of an Exhibition
Published on October 31, 2008
Visit Date: May, 2008
Deep inside the relatively traditional National Museum of Science, Technology and Medicine in Oslo is the truly surprising and powerful exhibit experience: Klima X. Visitors begin in an ante-room where they trade their walking shoes for tall yellow rain boots. They can then enter a darkened hallway which ramps gently down into the main exhibition space. The railing slowly becomes warmer to the touch as visitors begin to notice water underfoot, pointing to the relationship between rising temperatures and rising sea levels. This is the first of a series of innovative “aha” moments structured into the exhibit.
The main exhibit builds on these techniques of juxtaposition, multi-sensory experiences, and immersive environments to create a seamless context for the main message of the exhibit. Standing in 10cm of water, visitors navigate a large room containing a series of components. Some of these
such as the large, slowly melting blocks of ice set on palettes, and the occasional rain shower in one portion of the roomreinforce a sense of place, and are highly aesthetic experiences. Other components are more interactive and contain more content, including a foot-activated piece, and robotic boats that visitors can dock at columns where they trigger a light sensor to learn more about specific topics. Most of the detailed interpretation is in the form of giant banners hung edge-to-edge all around the room.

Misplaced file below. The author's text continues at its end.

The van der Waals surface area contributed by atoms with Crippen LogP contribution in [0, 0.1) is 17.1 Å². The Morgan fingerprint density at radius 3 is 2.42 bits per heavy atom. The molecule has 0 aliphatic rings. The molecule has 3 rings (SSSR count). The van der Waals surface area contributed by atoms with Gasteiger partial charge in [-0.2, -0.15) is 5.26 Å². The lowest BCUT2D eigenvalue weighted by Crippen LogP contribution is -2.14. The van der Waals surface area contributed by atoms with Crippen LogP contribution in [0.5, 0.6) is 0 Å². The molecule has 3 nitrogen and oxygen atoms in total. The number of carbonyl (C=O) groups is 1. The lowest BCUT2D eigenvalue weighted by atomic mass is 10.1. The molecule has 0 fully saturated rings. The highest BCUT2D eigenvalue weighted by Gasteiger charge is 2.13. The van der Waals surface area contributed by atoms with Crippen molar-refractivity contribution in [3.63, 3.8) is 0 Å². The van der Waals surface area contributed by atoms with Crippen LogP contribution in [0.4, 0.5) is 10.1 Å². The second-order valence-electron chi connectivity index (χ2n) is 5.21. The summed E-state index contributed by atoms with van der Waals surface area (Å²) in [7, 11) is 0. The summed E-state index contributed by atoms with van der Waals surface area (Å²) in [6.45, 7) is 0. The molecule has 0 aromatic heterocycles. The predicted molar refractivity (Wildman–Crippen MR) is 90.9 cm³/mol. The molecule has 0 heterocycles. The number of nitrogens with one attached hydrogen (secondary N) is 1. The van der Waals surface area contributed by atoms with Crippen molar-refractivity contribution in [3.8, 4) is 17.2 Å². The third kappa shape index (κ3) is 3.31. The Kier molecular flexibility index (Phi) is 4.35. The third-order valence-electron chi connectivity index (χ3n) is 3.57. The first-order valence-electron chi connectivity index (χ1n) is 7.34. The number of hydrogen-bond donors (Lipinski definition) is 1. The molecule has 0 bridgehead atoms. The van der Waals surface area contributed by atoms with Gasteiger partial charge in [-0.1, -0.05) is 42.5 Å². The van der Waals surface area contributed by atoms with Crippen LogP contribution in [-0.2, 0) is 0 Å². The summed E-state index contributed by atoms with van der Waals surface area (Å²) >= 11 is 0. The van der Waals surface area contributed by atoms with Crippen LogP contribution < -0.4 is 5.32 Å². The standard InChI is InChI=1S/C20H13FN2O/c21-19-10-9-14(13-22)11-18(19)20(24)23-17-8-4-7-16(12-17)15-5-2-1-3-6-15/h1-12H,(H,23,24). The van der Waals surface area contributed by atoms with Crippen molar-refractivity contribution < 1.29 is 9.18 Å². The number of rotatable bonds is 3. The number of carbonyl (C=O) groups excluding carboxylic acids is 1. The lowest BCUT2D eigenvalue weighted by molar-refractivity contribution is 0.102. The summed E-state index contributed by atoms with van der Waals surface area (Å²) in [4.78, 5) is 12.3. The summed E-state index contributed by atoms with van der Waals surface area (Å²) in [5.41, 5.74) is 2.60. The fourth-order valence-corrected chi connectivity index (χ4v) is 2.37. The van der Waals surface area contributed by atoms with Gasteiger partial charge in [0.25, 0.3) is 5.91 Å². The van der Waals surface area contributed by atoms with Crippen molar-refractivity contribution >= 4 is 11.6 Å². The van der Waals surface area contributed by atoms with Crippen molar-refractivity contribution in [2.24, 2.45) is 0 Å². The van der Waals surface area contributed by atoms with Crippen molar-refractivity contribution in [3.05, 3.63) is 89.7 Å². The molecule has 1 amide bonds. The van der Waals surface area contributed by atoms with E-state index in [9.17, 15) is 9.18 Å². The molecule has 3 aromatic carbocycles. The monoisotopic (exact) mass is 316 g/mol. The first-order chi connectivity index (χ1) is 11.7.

There are many wonderful dimensions to this exhibit. It is playful and thought provoking, memorable, engaging, and stimulates curiosity. There is an immediacy to the experience that works on an unexpectedly emotional level. It is refreshingly unusual, in a way that felt right for the urgency of the subject. I appreciated that the museum considered this important enough to take a risk on the exhibition. And while it may not have been intentional, I thought their out-of-the-box approach worked on another level as a model of the kind of thinking we collectively need to adopt to begin to address global warming.
Not everything was so successful, however. I don’t speak Norwegian and so couldn’t read the graphics, or understand the audio pieces. That was disappointing to me because I was interested in more detailed information. The limited interactivity probably also limits the audience for the exhibit. Although younger visitors might enjoy splashing in the ankle-deep water the exhibit seemed to target somewhat older visitors.
In all, I spent almost an hour in the exhibit, making connections between the water underfoot, the melting ice, the rain showers, and the images, and absorbing the central message. It was an experience I will never forget.